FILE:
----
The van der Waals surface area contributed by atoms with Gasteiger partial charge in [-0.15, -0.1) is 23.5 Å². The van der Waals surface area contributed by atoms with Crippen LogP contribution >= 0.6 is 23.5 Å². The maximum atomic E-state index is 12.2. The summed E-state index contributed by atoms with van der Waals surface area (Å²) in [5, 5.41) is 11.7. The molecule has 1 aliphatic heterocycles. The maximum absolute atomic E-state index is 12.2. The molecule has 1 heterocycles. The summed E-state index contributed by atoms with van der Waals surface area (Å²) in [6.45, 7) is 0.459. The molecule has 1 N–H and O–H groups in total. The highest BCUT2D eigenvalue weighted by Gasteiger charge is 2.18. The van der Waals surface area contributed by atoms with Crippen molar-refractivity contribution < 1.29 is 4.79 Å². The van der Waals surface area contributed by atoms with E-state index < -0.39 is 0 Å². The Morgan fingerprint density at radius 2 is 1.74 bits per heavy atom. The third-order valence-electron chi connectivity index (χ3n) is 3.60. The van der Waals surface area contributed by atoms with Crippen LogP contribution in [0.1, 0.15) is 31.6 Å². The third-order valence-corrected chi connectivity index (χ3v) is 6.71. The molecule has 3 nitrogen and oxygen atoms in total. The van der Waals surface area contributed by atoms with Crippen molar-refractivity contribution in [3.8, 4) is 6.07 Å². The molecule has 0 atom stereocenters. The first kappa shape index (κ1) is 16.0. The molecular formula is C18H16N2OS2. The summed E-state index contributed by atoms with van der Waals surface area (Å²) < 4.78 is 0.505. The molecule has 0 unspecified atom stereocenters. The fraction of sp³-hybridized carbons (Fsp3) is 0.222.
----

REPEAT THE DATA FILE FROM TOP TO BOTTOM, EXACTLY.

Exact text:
The van der Waals surface area contributed by atoms with Gasteiger partial charge in [-0.15, -0.1) is 23.5 Å². The van der Waals surface area contributed by atoms with Crippen LogP contribution >= 0.6 is 23.5 Å². The maximum atomic E-state index is 12.2. The summed E-state index contributed by atoms with van der Waals surface area (Å²) in [5, 5.41) is 11.7. The molecule has 1 aliphatic heterocycles. The maximum absolute atomic E-state index is 12.2. The molecule has 1 heterocycles. The summed E-state index contributed by atoms with van der Waals surface area (Å²) in [6.45, 7) is 0.459. The molecule has 1 N–H and O–H groups in total. The highest BCUT2D eigenvalue weighted by Gasteiger charge is 2.18. The van der Waals surface area contributed by atoms with Crippen molar-refractivity contribution < 1.29 is 4.79 Å². The van der Waals surface area contributed by atoms with E-state index < -0.39 is 0 Å². The Morgan fingerprint density at radius 2 is 1.74 bits per heavy atom. The third-order valence-electron chi connectivity index (χ3n) is 3.60. The van der Waals surface area contributed by atoms with Crippen LogP contribution in [0.1, 0.15) is 31.6 Å². The third-order valence-corrected chi connectivity index (χ3v) is 6.71. The molecule has 3 nitrogen and oxygen atoms in total. The van der Waals surface area contributed by atoms with Crippen molar-refractivity contribution in [3.8, 4) is 6.07 Å². The molecule has 0 atom stereocenters. The first kappa shape index (κ1) is 16.0. The molecular formula is C18H16N2OS2. The summed E-state index contributed by atoms with van der Waals surface area (Å²) < 4.78 is 0.505. The molecule has 0 unspecified atom stereocenters. The fraction of sp³-hybridized carbons (Fsp3) is 0.222.